The Challenge of Recruiting Drivers
By Andrea Obston
As the workload for delivery companies heats up, the challenge of finding and retaining quality drivers is getting tougher. Today, delivery companies, online mega-retailers, Uber, and Lyft are all going after the same pool for drivers—and it’s getting tougher and tougher.
The Customized Logistics and Delivery Association (CLDA) recently interviewed three industry professionals to get their take on the issue and learn how they are coping with these challenges. The professionals are:
Kathleen Grady, HR director, Priority Dispatch, Cincinnati, Ohio
Clayton Peppers, process improvement team leader, Pace Runners, Birmingham, Ala.
Beth Sayler, HR director at Hackbarth Delivery Service in Mobile, Ala.
Here’s how their companies are responding to the challenge of recruiting good, dependable, customer-oriented drivers:
What does the landscape look like for recruiting drivers?
Grady: It’s a huge challenge. First of all, the labor market is very small, and it’s shrinking. We’re competing for drivers with companies like Uber and Lyft. People who are attracted by these companies like the idea of setting their hours, but they really aren’t interested in becoming true independent contractors. They want to pick up three hours of work here and there. The millennial market that’s supposed to be coming our way isn’t what we thought it would be. Supposedly, they want to be entrepreneurs, but they really don’t understand the implications of being independent contractors. They may be dreaming of being entrepreneurs, but when we talk about all that entails and they compare it to full-time employment, they are turned off. When we get into things like, “you’re going to have to buy your fuel” or “there are technology fees to get you into our system” they disappear.
Sayler: I agree with Kathleen. It’s incredibly competitive and very similar to the environment that exists in the nursing field. Everyone’s going after the same people. Even if we attract them, these drivers will jump to another carrier for the smallest reason, so we have to be more creative to get and keep them. We have to create an environment where people are excited to come to work. It’s not just about the benefits or the dollar amounts. If your company creates a culture where people feel they are impacting lives, and not just driving a truck, they’ll come, and they’ll stay. People yearn for something bigger than themselves. If the environment is such that they feel connected and empowered, they are going to stay. There’s one thing that we all have in common: We all want to be appreciated, respected, and part of something bigger than ourselves. We all want to win, and be part of an organization that treats people right. We have to remember that to recruit and retain ICs successfully.
We also know that if we find the right people and get them to stay, those people have friends we would also like to employ. When these drivers feel part of something, they are going to tell their family and friends about what they do every day with a sense of pride. That encourages more people to work with us.
I also think it’s a matter of being fair with your ICs. They are in the business of making money, so we need to make sure that what we’re asking them to do is financially fair. Sometimes we might lose money on a route, but we need to keep the route to be profitable in a particular terminal. It’s not right to ask the IC to take a hit financially on that route every time. We need to develop a partnership with them, and that means being fair to them financially.
Peppers: I agree with Kathleen and Beth. The overall landscape for recruiting drivers, O/Os, and carriers is both challenging and competitive. It also continues to change, adding complexity and confusion at every turn.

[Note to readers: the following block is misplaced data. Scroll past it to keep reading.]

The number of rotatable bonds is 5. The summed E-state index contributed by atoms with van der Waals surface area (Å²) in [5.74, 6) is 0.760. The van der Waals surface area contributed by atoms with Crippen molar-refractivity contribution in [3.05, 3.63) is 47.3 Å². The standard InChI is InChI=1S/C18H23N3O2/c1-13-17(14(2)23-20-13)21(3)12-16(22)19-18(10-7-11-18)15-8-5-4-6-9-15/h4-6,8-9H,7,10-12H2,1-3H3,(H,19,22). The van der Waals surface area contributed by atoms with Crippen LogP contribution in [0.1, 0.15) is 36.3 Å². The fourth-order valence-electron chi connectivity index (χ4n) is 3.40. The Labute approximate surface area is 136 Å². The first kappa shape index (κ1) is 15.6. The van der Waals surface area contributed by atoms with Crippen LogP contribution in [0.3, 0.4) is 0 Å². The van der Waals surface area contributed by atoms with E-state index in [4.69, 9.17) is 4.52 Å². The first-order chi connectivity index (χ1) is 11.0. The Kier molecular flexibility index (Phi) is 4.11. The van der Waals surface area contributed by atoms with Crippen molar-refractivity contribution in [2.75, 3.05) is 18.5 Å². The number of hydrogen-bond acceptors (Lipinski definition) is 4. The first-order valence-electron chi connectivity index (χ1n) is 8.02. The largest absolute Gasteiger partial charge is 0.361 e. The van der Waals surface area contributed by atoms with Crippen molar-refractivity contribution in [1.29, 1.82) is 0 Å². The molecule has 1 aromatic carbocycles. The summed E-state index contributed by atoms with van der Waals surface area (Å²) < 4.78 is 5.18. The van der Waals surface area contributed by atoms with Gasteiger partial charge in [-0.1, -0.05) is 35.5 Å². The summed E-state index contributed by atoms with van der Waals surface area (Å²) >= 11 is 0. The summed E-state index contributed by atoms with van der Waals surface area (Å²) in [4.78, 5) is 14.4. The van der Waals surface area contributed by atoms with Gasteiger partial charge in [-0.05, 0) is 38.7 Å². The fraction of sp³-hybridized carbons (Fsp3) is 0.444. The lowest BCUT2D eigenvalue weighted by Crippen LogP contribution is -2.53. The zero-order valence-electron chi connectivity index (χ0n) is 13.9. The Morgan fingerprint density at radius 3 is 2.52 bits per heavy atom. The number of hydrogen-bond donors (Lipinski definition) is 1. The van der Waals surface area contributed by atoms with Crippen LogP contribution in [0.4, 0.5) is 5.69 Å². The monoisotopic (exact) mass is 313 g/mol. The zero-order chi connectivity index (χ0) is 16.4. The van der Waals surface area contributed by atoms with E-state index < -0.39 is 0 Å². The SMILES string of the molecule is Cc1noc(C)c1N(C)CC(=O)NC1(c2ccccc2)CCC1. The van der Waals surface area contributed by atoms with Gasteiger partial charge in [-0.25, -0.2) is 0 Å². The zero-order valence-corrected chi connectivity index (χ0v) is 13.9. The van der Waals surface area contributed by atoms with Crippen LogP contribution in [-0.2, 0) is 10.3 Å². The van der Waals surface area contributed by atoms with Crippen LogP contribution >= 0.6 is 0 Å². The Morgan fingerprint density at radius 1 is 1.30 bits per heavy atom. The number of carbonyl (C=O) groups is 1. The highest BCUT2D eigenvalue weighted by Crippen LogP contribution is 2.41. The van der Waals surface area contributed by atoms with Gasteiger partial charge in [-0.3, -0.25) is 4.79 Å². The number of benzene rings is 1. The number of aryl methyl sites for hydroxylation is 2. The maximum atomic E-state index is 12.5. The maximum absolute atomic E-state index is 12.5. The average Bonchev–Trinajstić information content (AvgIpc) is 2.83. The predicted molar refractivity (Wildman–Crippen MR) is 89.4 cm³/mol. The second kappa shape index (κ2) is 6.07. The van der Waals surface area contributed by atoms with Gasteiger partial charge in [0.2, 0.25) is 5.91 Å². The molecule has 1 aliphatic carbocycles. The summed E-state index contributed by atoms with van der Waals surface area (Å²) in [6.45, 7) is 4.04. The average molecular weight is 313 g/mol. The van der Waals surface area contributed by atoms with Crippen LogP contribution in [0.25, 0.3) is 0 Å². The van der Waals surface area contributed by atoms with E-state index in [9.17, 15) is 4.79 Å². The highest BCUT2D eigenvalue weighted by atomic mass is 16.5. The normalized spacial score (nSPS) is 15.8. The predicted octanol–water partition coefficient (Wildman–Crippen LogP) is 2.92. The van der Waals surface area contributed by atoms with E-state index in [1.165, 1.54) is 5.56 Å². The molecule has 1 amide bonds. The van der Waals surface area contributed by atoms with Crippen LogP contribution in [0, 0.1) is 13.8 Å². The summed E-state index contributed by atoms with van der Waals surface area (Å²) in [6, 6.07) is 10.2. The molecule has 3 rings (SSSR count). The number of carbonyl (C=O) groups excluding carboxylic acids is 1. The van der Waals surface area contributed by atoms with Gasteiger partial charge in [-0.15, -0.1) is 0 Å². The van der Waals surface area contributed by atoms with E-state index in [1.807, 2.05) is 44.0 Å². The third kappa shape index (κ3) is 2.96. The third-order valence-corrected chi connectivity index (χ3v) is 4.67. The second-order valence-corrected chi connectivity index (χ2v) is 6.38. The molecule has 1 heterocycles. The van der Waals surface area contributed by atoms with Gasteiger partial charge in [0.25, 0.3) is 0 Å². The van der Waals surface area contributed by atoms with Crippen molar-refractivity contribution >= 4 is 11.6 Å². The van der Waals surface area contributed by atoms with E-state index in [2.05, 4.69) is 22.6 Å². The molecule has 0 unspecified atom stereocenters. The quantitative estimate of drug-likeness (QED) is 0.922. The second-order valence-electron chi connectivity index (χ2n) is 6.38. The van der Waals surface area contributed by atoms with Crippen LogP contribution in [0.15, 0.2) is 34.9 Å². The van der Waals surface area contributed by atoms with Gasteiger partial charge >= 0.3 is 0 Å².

Advances in technology, the “gig” economy, government regulations, and rising consumer expectations, have created a new recruiting environment. Now, on-demand capacity, perfect execution, and reduced margins are the minimum expectations of clients/customers. Recruiting to meet these expectations, while achieving our internal goals, must compel us to come up with creative solutions.
This industry is in a transformative period, and we either adapt or perish.
How and why is this environment different from five or 10 years ago?
Grady: It used to be that this was a great industry for retirees who wanted to make extra money. We used to work with quite a few of them as drivers. But that’s not true anymore. We still have some retirees, but because of the technology applications and the cost of technology, it’s not the perfect place for retirees anymore.
Other fees also act as barriers to keep new ICs from coming into the business. These drivers have to pay for these because they are ICs. There are the fees to lease the equipment and workers comp. Also, a lot of our customers are long-term care facilities. ICs for this sector must be drug screened and have background checks. Those can knock out some people.
Sayler: We’ve added a full-time in-house recruiter who is continually trying to figure out creative ways to get to potential drivers. It really helps that she is a millennial. She relates to these candidates and understands how these applicants view employment and what will attract them. We’ve used multiple job boards including Courier Board, Indeed, LinkedIn, Craigslist, and other social media outlets and have tied our website to all of these platforms. We’ve asked our staff and drivers to like our Facebook page and share our posts so they can reach their friends who could be potential ICs.
Today’s environment for attracting drivers is different because millennials are different. Society has told them that earning a living in a trade is not good. We offer a chance to make a respectable living, but they’ve heard the message that these kinds of jobs are not for them.
Peppers: Ten years ago, the economic recession was in its early stages, and the landscape was much different than it is now. At that time, there were plenty of available bodies to fill driver seats, but no freight to ship. Now, it’s the other way around.
What have you done to adapt to this?
Grady: We’re very conscious of how important our social media branding is. Doing it is very time-consuming. But you have to. Today, candidates go to the web to research companies before they apply or accept a job. They go to Glassdoor and Indeed. We are focused on making sure those sites have the right write-ups about us and the most up-to-date information. We also monitor the comments on Glassdoor and Indeed and respond to them.
Today’s environment makes it essential for all of us in the courier industry to be more sophisticated in our recruiting than we were even three years ago. I have five recruiters working for me, and it’s not enough. They have to put in a lot of work to get one person in a seat.